I suggest a different, even darker solution to Fermi's Paradox. Basically, I think the aliens don't blow themselves up; they just get addicted to computer games. They forget to send radio signals or colonize space because they're too busy with runaway consumerism and virtual-reality narcissism. They don't need Sentinels to enslave them in a Matrix; they do it to themselves, just as we are doing today.
The fundamental problem is that any evolved mind must pay attention to indirect cues of biological fitness, rather than tracking fitness itself. We don't seek reproductive success directly; we seek tasty foods that tended to promote survival and luscious mates who tended to produce bright, healthy babies. Modern results: fast food and pornography. Technology is fairly good at controlling external reality to promote our real biological fitness, but it's even better at delivering fake fitness — subjective cues of survival and reproduction, without the real-world effects. Fresh organic fruit juice costs so much more than nutrition-free soda. Having real friends is so much more effort than watching Friends on TV. Actually colonizing the galaxy would be so much harder than pretending to have done it when filming Star Wars or Serenity.
Fitness-faking technology tends to evolve much faster than our psychological resistance to it. The printing press is invented; people read more novels and have fewer kids; only a few curmudgeons lament this. The Xbox 360 is invented; people would rather play a high-resolution virtual ape in Peter Jackson's King Kong than be a perfect-resolution real human. Teens today must find their way through a carnival of addictively fitness-faking entertainment products: MP3, DVD, TiVo, XM radio, Verizon cellphones, Spice cable, EverQuest online, instant messaging, Ecstasy, BC Bud. The traditional staples of physical, mental, and social development (athletics, homework, dating) are neglected. The few young people with the self-control to pursue the meritocratic path often get distracted at the last minute — the MIT graduates apply to do computer game design for Electronics Arts, rather than rocket science for NASA.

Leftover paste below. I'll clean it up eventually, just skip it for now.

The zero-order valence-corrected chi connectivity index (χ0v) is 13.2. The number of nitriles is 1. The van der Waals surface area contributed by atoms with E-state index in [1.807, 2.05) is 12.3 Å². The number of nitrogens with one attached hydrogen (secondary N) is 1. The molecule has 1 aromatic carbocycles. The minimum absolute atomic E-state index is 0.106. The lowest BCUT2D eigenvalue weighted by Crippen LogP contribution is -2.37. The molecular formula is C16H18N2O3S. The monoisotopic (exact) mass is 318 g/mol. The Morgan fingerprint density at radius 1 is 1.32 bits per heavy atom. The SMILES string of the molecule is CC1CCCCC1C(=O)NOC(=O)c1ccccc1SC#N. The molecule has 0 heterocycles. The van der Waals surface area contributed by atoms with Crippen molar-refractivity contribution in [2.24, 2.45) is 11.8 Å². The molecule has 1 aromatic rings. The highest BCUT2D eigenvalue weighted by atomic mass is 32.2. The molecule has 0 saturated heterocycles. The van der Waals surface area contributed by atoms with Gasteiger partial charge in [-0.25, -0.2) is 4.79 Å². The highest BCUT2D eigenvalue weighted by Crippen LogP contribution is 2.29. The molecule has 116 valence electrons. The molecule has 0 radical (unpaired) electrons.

Around 1900, most inventions concerned physical reality: cars, airplanes, zeppelins, electric lights, vacuum cleaners, air conditioners, bras, zippers. In 2005, most inventions concern virtual entertainment — the top 10 patent-recipients are usually IBM, Matsushita, Canon, Hewlett-Packard, Micron Technology, Samsung, Intel, Hitachi, Toshiba, and Sony — not Boeing, Toyota, or Wonderbra. We have already shifted from a reality economy to a virtual economy, from physics to psychology as the value-driver and resource-allocator. We are already disappearing up our own brainstems. Freud's pleasure principle triumphs over the reality principle. We narrow-cast human-interest stories to each other, rather than broad-casting messages of universal peace and progress to other star systems.